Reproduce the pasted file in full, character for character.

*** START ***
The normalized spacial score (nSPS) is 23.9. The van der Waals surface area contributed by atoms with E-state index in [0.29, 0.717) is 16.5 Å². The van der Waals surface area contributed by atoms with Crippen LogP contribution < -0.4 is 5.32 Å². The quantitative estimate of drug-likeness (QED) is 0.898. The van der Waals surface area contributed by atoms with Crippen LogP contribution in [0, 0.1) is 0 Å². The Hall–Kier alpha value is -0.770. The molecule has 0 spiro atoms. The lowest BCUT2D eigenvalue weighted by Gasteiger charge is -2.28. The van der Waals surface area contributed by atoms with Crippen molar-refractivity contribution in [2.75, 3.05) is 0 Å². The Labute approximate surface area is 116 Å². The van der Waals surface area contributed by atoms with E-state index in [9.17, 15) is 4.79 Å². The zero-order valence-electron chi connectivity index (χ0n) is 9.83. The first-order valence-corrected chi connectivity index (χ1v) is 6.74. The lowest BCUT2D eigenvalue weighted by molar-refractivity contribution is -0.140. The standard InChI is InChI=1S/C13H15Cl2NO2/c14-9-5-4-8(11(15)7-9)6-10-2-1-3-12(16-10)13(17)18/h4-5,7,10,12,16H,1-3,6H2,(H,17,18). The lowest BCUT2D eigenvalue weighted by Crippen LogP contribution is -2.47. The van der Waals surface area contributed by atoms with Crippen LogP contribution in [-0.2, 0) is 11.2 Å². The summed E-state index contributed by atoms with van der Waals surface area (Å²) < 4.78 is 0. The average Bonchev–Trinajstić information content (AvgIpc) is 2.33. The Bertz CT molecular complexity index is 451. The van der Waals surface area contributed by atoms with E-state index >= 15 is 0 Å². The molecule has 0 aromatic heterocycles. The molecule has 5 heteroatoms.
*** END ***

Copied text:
The normalized spacial score (nSPS) is 23.9. The van der Waals surface area contributed by atoms with E-state index in [0.29, 0.717) is 16.5 Å². The van der Waals surface area contributed by atoms with Crippen LogP contribution < -0.4 is 5.32 Å². The quantitative estimate of drug-likeness (QED) is 0.898. The van der Waals surface area contributed by atoms with Crippen LogP contribution in [0, 0.1) is 0 Å². The Hall–Kier alpha value is -0.770. The molecule has 0 spiro atoms. The lowest BCUT2D eigenvalue weighted by Gasteiger charge is -2.28. The van der Waals surface area contributed by atoms with Crippen molar-refractivity contribution in [2.75, 3.05) is 0 Å². The Labute approximate surface area is 116 Å². The van der Waals surface area contributed by atoms with E-state index in [9.17, 15) is 4.79 Å². The zero-order valence-electron chi connectivity index (χ0n) is 9.83. The first-order valence-corrected chi connectivity index (χ1v) is 6.74. The lowest BCUT2D eigenvalue weighted by molar-refractivity contribution is -0.140. The standard InChI is InChI=1S/C13H15Cl2NO2/c14-9-5-4-8(11(15)7-9)6-10-2-1-3-12(16-10)13(17)18/h4-5,7,10,12,16H,1-3,6H2,(H,17,18). The lowest BCUT2D eigenvalue weighted by Crippen LogP contribution is -2.47. The van der Waals surface area contributed by atoms with Crippen LogP contribution in [-0.2, 0) is 11.2 Å². The summed E-state index contributed by atoms with van der Waals surface area (Å²) < 4.78 is 0. The average Bonchev–Trinajstić information content (AvgIpc) is 2.33. The Bertz CT molecular complexity index is 451. The van der Waals surface area contributed by atoms with E-state index >= 15 is 0 Å². The molecule has 0 aromatic heterocycles. The molecule has 5 heteroatoms.